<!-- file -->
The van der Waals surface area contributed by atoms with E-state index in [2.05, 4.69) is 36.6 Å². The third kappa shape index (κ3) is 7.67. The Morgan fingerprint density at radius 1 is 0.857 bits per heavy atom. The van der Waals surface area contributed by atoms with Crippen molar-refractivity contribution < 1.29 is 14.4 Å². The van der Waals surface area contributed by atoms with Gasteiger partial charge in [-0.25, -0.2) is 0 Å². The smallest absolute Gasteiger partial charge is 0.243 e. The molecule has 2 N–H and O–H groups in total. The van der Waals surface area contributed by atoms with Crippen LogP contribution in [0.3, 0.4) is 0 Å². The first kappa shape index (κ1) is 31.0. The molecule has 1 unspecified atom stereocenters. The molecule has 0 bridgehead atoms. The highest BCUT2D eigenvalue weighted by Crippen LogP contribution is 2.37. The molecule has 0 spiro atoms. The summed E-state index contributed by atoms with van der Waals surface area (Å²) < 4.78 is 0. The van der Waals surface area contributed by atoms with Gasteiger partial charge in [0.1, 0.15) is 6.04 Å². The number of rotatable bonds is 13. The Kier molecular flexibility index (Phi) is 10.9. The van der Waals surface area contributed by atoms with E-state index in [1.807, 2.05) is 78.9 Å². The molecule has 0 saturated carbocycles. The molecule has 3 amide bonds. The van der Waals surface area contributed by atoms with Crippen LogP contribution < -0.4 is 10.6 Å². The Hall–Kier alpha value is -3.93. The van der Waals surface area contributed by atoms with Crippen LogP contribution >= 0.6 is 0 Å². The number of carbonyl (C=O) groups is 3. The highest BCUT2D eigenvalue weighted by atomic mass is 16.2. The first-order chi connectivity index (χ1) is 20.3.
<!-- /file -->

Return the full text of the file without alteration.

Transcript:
The van der Waals surface area contributed by atoms with E-state index in [2.05, 4.69) is 36.6 Å². The third kappa shape index (κ3) is 7.67. The Morgan fingerprint density at radius 1 is 0.857 bits per heavy atom. The van der Waals surface area contributed by atoms with Crippen molar-refractivity contribution < 1.29 is 14.4 Å². The van der Waals surface area contributed by atoms with Gasteiger partial charge in [-0.25, -0.2) is 0 Å². The smallest absolute Gasteiger partial charge is 0.243 e. The molecule has 2 N–H and O–H groups in total. The van der Waals surface area contributed by atoms with Crippen LogP contribution in [0.3, 0.4) is 0 Å². The first kappa shape index (κ1) is 31.0. The molecule has 1 unspecified atom stereocenters. The molecule has 0 bridgehead atoms. The highest BCUT2D eigenvalue weighted by Crippen LogP contribution is 2.37. The molecule has 0 spiro atoms. The summed E-state index contributed by atoms with van der Waals surface area (Å²) < 4.78 is 0. The van der Waals surface area contributed by atoms with Gasteiger partial charge in [0.1, 0.15) is 6.04 Å². The number of rotatable bonds is 13. The Kier molecular flexibility index (Phi) is 10.9. The van der Waals surface area contributed by atoms with E-state index in [1.807, 2.05) is 78.9 Å². The molecule has 0 saturated carbocycles. The molecule has 3 amide bonds. The van der Waals surface area contributed by atoms with Crippen LogP contribution < -0.4 is 10.6 Å². The Hall–Kier alpha value is -3.93. The van der Waals surface area contributed by atoms with Crippen LogP contribution >= 0.6 is 0 Å². The number of carbonyl (C=O) groups is 3. The highest BCUT2D eigenvalue weighted by atomic mass is 16.2. The first-order chi connectivity index (χ1) is 20.3.